The movie has its critics. Jonathan Rosanbaum notes that the movie does a lot of cribbing from other sources (from Fellini and Trufault to Monty Python) and basic things like character aging are ignored. He also laments the lack of a radio vantage point or conceptual base, and reckons that Allen simply offers a few period touchstones and some pop tunes of the era rather than delve into deeper themes.
Woody Allen’s love of escapist movies informs the warm nostalgia that lights up the movie. Old school friends did make a note of how much Allen mythologises his childhood losing a grittiness and authenticity in the process. Woody had visited the movie house around the corner almost daily as a kid, so the romanticism was second nature and you see this not only in Radio Days but The Purple Rose of Cairo, Alice and Play It Again, Sam.
“You would leave your poor house behind and all your problems with school and family and you would go into the cinema and they would have penthouses and white telephones and the women were lovely and the men always had an appropriate witticism to say and things were funny, but they always turned out well and the heroes were genuine heroes.” Woody Allen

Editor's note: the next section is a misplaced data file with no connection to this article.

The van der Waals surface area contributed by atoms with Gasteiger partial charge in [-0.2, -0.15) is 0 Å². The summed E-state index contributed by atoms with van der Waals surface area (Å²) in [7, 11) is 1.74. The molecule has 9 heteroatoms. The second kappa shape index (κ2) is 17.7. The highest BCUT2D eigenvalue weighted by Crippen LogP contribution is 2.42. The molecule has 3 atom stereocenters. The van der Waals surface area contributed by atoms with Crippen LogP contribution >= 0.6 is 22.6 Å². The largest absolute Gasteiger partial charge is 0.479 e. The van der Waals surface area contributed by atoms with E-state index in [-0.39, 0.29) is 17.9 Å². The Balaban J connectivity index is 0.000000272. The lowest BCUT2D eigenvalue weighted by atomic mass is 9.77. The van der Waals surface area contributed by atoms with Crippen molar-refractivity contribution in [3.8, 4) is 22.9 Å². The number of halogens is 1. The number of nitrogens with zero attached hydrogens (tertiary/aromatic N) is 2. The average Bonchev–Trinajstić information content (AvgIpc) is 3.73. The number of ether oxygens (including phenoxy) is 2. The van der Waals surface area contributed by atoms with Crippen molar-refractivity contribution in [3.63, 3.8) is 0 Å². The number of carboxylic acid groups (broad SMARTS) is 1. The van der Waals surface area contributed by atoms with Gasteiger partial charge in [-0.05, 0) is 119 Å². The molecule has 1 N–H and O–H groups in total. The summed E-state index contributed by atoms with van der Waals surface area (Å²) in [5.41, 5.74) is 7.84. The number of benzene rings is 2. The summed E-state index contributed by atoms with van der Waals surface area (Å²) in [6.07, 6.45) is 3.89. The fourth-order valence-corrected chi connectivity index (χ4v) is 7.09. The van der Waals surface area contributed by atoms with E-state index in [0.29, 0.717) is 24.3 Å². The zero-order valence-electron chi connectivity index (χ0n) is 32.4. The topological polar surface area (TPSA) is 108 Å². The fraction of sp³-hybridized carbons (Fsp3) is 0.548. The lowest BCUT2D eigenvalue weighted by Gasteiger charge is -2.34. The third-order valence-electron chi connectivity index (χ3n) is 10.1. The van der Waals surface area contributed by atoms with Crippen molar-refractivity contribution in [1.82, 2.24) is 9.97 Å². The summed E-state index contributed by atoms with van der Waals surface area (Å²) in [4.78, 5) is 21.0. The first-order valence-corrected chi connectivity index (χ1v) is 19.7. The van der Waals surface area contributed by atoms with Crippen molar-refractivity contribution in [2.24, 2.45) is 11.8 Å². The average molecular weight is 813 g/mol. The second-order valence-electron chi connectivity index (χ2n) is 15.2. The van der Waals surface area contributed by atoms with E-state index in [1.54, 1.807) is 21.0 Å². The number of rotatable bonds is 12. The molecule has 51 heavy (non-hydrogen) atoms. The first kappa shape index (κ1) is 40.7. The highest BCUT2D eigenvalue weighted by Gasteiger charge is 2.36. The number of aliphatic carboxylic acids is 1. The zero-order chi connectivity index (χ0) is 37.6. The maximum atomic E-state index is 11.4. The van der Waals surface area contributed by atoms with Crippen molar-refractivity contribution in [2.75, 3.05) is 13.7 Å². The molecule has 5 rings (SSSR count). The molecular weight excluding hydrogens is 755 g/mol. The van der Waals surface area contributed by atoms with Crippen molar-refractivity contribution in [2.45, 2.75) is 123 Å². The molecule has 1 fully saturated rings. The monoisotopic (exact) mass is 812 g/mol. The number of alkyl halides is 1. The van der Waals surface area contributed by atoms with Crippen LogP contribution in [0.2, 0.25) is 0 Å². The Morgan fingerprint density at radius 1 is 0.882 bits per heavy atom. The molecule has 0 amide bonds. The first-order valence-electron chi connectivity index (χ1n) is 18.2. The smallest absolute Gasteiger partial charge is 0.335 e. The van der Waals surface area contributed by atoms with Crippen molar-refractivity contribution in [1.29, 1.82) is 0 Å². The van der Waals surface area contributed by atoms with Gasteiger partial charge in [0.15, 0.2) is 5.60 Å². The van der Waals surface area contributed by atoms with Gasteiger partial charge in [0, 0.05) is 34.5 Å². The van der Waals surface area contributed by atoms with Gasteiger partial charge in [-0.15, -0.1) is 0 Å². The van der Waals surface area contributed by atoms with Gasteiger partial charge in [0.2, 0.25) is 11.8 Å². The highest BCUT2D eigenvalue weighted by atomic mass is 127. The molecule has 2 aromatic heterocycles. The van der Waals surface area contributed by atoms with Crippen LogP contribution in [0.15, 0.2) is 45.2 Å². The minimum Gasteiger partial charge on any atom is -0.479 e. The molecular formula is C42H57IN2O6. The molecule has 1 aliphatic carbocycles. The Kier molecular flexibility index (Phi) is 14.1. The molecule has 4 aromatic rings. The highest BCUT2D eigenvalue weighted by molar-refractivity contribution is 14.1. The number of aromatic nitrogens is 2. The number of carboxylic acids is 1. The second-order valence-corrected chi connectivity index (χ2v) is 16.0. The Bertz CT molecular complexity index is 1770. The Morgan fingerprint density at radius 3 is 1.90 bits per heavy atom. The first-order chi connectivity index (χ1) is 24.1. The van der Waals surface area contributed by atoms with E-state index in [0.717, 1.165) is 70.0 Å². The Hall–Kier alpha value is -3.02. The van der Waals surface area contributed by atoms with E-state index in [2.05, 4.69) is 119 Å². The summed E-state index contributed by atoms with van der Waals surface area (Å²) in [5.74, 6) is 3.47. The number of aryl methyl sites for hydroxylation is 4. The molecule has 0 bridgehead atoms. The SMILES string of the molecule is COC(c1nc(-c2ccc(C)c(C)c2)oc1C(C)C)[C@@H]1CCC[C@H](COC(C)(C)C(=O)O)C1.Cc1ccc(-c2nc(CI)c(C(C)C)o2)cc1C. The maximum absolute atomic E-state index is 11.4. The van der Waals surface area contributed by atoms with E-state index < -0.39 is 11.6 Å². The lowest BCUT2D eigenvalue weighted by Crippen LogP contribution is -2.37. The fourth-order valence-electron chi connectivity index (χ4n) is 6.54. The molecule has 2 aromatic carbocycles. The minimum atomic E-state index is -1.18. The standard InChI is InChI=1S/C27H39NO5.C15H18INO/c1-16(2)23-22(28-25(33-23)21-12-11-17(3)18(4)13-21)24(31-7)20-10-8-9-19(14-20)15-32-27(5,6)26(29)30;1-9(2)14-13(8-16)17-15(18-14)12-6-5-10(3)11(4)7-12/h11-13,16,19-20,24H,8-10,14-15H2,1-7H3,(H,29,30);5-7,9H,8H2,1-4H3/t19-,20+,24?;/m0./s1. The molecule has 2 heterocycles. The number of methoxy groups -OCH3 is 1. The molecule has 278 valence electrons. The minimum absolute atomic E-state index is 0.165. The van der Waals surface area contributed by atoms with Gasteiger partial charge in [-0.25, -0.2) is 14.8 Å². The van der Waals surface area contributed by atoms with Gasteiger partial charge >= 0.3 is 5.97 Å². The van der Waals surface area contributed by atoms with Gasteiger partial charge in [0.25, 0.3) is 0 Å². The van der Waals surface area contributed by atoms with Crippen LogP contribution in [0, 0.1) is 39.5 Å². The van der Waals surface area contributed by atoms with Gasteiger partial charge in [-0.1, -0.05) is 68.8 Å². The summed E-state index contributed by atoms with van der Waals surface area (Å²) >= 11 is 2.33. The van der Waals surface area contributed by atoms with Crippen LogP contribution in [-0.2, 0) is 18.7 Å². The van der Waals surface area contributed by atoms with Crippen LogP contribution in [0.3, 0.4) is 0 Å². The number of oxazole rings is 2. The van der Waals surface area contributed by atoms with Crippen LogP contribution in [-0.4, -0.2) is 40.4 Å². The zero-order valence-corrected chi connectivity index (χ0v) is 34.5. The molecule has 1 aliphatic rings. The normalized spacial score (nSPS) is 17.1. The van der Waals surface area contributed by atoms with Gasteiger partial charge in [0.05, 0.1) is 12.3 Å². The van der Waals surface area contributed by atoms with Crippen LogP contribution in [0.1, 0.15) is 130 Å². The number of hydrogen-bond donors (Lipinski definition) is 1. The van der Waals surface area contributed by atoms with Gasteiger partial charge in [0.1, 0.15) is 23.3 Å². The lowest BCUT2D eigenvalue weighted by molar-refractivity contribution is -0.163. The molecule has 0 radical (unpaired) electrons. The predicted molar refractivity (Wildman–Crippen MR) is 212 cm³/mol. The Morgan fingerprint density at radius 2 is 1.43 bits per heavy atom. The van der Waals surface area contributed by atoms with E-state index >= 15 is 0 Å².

Allen also expressed the thought that those early experiences in the movie houses had a crushing experience in him and his buddies well into their lives. “When you sat in those movie theaters,” he said “you thought it was real.”
My own parents also grew up in a poor neighborhood and lived for the glamour of the movies, but I’m not sure that they would concur. In times of trouble escapism thrives, and movie goers are fully aware of the distinction between fantasy and reality.
Allen’s experiences of the radio days comes partly from his early professional life in New York City. His first proper job was as a comedy writer for an ad agency, moving quickly on to NBC as a staff writer for the Colgate Comedy Hour, the channels first TV variety showcase. This meant working around Times Square back when it really was a world of showbix innocence, a vibrant showbiz world that he portrays in the rooftop scenes of the Radio Days movie.
Allen in later days has been asked about his incredible luck for making people laugh. He said “I’ve parlayed that gift into an entire career. If I hadn’t had that I’d be waiting tables or selling insurance.” “I think of ‘Radio Days’ basically as a cartoon,” Allen said. “If you look at my mother, my Uncle Abe, my schoolteacher, my grandparents, they were supposed to be cartoon exaggerations of what my real-life people were like.”
Narrator (Final scene) “I never forgot that New Year’s Eve when Aunt Bea awakened me to watch 1944 come in. I’ve never forgotten any of those people or any of the voices we would hear on the radio. Though the truth is, with the passing of each New Year’s Eve, those voices do seem to grow dimmer and dimmer.”